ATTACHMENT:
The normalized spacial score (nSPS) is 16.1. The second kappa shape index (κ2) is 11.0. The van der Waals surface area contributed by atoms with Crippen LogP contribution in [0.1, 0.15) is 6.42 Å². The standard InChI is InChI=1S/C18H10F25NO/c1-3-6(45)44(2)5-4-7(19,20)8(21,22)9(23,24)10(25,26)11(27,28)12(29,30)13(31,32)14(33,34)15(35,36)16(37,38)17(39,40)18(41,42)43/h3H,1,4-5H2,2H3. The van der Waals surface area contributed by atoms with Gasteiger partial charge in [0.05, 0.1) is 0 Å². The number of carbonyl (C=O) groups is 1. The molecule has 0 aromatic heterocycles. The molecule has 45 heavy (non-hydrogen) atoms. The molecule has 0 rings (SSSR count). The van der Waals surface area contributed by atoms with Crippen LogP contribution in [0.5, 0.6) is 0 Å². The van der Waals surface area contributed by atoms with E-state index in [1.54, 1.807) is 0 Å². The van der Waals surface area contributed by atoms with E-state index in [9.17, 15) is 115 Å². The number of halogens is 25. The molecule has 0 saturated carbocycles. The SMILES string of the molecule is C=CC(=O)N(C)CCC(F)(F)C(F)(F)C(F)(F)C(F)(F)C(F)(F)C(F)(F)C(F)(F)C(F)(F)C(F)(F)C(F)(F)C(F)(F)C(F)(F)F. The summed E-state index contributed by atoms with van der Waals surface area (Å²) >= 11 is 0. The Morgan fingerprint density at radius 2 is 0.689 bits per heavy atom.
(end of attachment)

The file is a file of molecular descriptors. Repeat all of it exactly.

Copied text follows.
The normalized spacial score (nSPS) is 16.1. The second kappa shape index (κ2) is 11.0. The van der Waals surface area contributed by atoms with Crippen LogP contribution in [0.1, 0.15) is 6.42 Å². The standard InChI is InChI=1S/C18H10F25NO/c1-3-6(45)44(2)5-4-7(19,20)8(21,22)9(23,24)10(25,26)11(27,28)12(29,30)13(31,32)14(33,34)15(35,36)16(37,38)17(39,40)18(41,42)43/h3H,1,4-5H2,2H3. The van der Waals surface area contributed by atoms with Gasteiger partial charge in [0.05, 0.1) is 0 Å². The number of carbonyl (C=O) groups is 1. The molecule has 0 aromatic heterocycles. The molecule has 45 heavy (non-hydrogen) atoms. The molecule has 0 rings (SSSR count). The van der Waals surface area contributed by atoms with Crippen LogP contribution in [0.5, 0.6) is 0 Å². The van der Waals surface area contributed by atoms with E-state index in [1.54, 1.807) is 0 Å². The van der Waals surface area contributed by atoms with E-state index in [9.17, 15) is 115 Å². The number of halogens is 25. The molecule has 0 saturated carbocycles. The SMILES string of the molecule is C=CC(=O)N(C)CCC(F)(F)C(F)(F)C(F)(F)C(F)(F)C(F)(F)C(F)(F)C(F)(F)C(F)(F)C(F)(F)C(F)(F)C(F)(F)C(F)(F)F. The summed E-state index contributed by atoms with van der Waals surface area (Å²) >= 11 is 0. The Morgan fingerprint density at radius 2 is 0.689 bits per heavy atom.